What children's books can tell us
Alan Noble, Strawberry Shortcake, and technological determinism
Hey readers, a couple of weeks ago, I shared some reading from Andy Crouch’s The Life We’re Looking For, and how that influenced the way I think about how to use technology. You can read that post here:
This week, I want to share a post along the same lines from Alan Noble’s recently started Substack. I thought it was such a great walk through these topics from a highly unexpected source. You can check it out here:
This quote in particular stood out to me:
What finally changes Lemon’s mind is when Strawberry Shortcake explains how inhuman the machine is. The machine is more efficient, but it cannot compliment the friends, it cannot laugh and participate in conversations, it cannot be “a shoulder to cry on” and “it doesn’t give hugs.” Note the emphasis on the human body.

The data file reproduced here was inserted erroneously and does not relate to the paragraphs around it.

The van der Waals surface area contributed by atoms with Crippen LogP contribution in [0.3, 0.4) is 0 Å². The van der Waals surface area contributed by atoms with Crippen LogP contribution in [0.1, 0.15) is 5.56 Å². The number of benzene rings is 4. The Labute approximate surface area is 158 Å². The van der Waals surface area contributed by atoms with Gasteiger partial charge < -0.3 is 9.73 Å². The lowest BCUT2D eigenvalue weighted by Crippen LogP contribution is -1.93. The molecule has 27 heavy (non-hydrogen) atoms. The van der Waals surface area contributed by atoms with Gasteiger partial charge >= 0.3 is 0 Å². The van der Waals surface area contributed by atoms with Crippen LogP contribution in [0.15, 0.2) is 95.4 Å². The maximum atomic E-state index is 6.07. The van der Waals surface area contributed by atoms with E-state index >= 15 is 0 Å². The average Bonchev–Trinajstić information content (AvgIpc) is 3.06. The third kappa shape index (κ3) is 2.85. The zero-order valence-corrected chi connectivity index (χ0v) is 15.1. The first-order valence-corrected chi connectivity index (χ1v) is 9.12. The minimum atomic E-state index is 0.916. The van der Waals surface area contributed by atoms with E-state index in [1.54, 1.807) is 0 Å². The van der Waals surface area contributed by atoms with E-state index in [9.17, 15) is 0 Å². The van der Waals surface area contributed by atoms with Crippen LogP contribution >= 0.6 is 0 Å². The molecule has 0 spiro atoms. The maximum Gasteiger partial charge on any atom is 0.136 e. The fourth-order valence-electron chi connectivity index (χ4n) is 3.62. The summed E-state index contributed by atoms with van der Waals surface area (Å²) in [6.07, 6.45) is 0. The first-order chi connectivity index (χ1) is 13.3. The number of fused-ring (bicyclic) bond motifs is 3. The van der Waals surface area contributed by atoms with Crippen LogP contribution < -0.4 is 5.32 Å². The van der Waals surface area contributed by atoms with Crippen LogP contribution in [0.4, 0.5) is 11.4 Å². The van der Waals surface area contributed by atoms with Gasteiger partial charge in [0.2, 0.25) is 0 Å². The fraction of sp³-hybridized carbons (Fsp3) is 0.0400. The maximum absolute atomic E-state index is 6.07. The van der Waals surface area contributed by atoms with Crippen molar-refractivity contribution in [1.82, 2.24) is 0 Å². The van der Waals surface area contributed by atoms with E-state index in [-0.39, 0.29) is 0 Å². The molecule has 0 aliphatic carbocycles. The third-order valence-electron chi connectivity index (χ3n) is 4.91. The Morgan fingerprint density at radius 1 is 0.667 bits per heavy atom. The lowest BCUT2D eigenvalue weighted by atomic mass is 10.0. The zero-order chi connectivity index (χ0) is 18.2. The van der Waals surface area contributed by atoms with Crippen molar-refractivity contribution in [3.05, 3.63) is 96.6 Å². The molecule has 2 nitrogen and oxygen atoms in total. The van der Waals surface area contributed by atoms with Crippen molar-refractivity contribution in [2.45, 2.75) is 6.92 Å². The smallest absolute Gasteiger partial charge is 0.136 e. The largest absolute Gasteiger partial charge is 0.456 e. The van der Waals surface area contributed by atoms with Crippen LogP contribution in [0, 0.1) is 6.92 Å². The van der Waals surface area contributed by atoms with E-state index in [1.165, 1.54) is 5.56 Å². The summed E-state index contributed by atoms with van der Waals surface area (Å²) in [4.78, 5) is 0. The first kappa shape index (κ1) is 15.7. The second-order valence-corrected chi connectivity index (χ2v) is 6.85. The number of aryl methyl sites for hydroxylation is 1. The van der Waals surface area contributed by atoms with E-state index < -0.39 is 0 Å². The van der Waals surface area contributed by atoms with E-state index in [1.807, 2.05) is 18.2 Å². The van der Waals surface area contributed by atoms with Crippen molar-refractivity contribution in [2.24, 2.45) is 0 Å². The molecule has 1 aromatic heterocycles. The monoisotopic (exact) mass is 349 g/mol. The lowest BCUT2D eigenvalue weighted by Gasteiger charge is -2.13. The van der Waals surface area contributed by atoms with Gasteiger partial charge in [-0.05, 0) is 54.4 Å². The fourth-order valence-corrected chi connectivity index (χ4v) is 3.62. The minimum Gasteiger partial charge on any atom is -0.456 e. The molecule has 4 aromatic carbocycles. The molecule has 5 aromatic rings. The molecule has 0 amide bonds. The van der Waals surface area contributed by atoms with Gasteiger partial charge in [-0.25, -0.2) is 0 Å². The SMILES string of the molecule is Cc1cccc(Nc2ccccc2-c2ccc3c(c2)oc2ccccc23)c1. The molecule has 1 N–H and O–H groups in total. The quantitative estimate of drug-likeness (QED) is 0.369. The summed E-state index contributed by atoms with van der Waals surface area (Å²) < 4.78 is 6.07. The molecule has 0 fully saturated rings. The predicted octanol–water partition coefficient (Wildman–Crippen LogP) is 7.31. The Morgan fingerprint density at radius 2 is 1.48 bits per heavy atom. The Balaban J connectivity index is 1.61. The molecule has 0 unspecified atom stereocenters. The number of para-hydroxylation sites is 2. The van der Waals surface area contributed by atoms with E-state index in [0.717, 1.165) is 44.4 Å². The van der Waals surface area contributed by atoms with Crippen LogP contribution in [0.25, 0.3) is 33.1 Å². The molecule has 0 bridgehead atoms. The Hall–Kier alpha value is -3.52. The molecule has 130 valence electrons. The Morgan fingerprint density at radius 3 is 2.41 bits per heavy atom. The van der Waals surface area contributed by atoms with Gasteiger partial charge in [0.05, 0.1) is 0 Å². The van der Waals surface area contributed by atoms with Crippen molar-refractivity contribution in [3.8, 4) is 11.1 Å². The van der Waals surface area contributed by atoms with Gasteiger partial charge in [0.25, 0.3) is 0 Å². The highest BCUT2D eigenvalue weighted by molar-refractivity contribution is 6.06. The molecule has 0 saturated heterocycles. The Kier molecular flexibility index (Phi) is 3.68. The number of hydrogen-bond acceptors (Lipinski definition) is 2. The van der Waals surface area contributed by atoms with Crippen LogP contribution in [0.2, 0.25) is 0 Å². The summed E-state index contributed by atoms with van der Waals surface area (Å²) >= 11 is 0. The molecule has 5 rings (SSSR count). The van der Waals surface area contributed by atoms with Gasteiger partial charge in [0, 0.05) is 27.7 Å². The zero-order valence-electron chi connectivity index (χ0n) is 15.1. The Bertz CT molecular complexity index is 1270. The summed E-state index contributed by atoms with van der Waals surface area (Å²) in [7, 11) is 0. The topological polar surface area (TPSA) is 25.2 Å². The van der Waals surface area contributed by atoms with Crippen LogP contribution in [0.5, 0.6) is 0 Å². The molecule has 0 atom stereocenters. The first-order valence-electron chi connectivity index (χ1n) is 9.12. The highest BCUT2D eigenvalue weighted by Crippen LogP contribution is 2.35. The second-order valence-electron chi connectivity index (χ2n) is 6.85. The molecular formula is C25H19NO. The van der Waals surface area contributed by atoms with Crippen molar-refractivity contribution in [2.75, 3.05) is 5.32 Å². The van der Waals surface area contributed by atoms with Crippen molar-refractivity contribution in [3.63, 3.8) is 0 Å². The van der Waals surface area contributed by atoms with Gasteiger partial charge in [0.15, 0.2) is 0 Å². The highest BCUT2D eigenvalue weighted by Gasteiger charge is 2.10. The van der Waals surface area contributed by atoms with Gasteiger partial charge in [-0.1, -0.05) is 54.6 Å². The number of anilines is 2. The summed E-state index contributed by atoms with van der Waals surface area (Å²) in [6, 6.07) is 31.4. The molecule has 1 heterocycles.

It turns out that the salon was not merely a place to get your hair and nails done. It was a place for human connection, for neighborliness, for—dare I say it?—love! The commercial and practical were not the most important ends of the space.1
We all feel the notion that the salon is not just about a haircut. The haircut is important, but in the end, the salon is about much more. But in different contexts, like our office situations and home life, we are very quick to adopt new technology without considering its costs. The story Noble points out here is one that teaches kids to be skeptical of wholesale adoption of new technology that promises big rewards but separates us from our work in the process.
What are the technologies we have adopted that separate us from work that we find meaningful? Just because we can automate doesn’t mean we should, and I think Strawberry Shortcake gives us a clear way of thinking about these tradeoffs that even a child can understand.
With that, thanks for reading, and see you again soon.